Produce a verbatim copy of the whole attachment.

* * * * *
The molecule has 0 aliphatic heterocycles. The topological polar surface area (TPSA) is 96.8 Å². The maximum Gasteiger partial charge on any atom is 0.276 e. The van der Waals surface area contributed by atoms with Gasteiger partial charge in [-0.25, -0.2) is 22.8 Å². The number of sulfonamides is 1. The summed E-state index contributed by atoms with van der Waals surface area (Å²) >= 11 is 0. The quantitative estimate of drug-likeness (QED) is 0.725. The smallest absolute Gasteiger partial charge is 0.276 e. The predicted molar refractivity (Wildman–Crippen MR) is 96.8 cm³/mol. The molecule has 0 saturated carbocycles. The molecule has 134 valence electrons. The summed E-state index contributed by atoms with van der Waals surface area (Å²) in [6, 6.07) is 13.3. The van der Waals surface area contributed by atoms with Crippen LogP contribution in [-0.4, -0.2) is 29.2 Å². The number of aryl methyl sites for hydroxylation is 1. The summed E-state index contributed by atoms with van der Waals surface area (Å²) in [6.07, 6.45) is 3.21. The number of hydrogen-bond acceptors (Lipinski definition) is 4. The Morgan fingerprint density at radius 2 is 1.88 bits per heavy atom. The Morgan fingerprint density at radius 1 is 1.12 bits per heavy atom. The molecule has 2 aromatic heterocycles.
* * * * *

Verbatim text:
The molecule has 0 aliphatic heterocycles. The topological polar surface area (TPSA) is 96.8 Å². The maximum Gasteiger partial charge on any atom is 0.276 e. The van der Waals surface area contributed by atoms with Gasteiger partial charge in [-0.25, -0.2) is 22.8 Å². The number of sulfonamides is 1. The summed E-state index contributed by atoms with van der Waals surface area (Å²) >= 11 is 0. The quantitative estimate of drug-likeness (QED) is 0.725. The smallest absolute Gasteiger partial charge is 0.276 e. The predicted molar refractivity (Wildman–Crippen MR) is 96.8 cm³/mol. The molecule has 0 saturated carbocycles. The molecule has 134 valence electrons. The summed E-state index contributed by atoms with van der Waals surface area (Å²) in [6, 6.07) is 13.3. The van der Waals surface area contributed by atoms with Crippen LogP contribution in [-0.4, -0.2) is 29.2 Å². The number of aryl methyl sites for hydroxylation is 1. The summed E-state index contributed by atoms with van der Waals surface area (Å²) in [6.07, 6.45) is 3.21. The number of hydrogen-bond acceptors (Lipinski definition) is 4. The Morgan fingerprint density at radius 2 is 1.88 bits per heavy atom. The Morgan fingerprint density at radius 1 is 1.12 bits per heavy atom. The molecule has 2 aromatic heterocycles.